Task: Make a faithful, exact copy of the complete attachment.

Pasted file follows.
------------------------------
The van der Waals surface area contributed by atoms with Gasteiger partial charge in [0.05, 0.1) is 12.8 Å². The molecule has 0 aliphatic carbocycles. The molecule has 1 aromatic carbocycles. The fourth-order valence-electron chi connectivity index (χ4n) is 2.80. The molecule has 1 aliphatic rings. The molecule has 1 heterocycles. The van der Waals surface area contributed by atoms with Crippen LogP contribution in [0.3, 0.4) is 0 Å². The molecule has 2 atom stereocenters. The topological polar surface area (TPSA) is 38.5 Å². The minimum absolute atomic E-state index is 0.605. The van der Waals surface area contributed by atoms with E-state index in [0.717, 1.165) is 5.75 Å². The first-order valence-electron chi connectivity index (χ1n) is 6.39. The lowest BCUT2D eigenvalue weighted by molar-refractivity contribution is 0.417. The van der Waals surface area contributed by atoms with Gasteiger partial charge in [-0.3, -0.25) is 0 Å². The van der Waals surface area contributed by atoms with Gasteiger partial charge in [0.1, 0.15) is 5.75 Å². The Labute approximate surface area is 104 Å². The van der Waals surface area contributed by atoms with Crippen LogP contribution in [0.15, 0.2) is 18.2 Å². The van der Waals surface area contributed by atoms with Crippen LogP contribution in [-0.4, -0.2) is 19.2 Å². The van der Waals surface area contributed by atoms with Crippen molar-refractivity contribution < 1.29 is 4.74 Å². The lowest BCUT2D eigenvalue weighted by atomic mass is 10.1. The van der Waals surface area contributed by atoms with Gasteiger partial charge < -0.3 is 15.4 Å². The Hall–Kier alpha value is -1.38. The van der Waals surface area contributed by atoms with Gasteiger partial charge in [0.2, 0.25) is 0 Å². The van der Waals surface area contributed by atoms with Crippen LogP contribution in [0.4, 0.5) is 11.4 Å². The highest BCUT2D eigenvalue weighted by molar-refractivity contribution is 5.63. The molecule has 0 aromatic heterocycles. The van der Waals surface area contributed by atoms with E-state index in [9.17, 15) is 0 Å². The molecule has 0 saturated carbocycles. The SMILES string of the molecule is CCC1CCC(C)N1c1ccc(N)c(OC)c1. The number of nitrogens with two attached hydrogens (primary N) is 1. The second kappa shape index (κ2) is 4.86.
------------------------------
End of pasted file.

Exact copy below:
The van der Waals surface area contributed by atoms with Gasteiger partial charge in [0.05, 0.1) is 12.8 Å². The molecule has 0 aliphatic carbocycles. The molecule has 1 aromatic carbocycles. The fourth-order valence-electron chi connectivity index (χ4n) is 2.80. The molecule has 1 aliphatic rings. The molecule has 1 heterocycles. The van der Waals surface area contributed by atoms with Crippen LogP contribution in [0.3, 0.4) is 0 Å². The molecule has 2 atom stereocenters. The topological polar surface area (TPSA) is 38.5 Å². The minimum absolute atomic E-state index is 0.605. The van der Waals surface area contributed by atoms with E-state index in [0.717, 1.165) is 5.75 Å². The first-order valence-electron chi connectivity index (χ1n) is 6.39. The lowest BCUT2D eigenvalue weighted by molar-refractivity contribution is 0.417. The van der Waals surface area contributed by atoms with Gasteiger partial charge in [-0.3, -0.25) is 0 Å². The van der Waals surface area contributed by atoms with Gasteiger partial charge in [0.1, 0.15) is 5.75 Å². The Labute approximate surface area is 104 Å². The van der Waals surface area contributed by atoms with Crippen LogP contribution in [0.15, 0.2) is 18.2 Å². The van der Waals surface area contributed by atoms with Crippen LogP contribution in [-0.4, -0.2) is 19.2 Å². The van der Waals surface area contributed by atoms with Crippen molar-refractivity contribution < 1.29 is 4.74 Å². The lowest BCUT2D eigenvalue weighted by atomic mass is 10.1. The van der Waals surface area contributed by atoms with Gasteiger partial charge < -0.3 is 15.4 Å². The Hall–Kier alpha value is -1.38. The van der Waals surface area contributed by atoms with Gasteiger partial charge in [0.2, 0.25) is 0 Å². The van der Waals surface area contributed by atoms with Crippen LogP contribution in [0.4, 0.5) is 11.4 Å². The highest BCUT2D eigenvalue weighted by molar-refractivity contribution is 5.63. The molecule has 0 aromatic heterocycles. The van der Waals surface area contributed by atoms with E-state index in [9.17, 15) is 0 Å². The molecule has 0 saturated carbocycles. The SMILES string of the molecule is CCC1CCC(C)N1c1ccc(N)c(OC)c1. The number of nitrogens with two attached hydrogens (primary N) is 1. The second kappa shape index (κ2) is 4.86.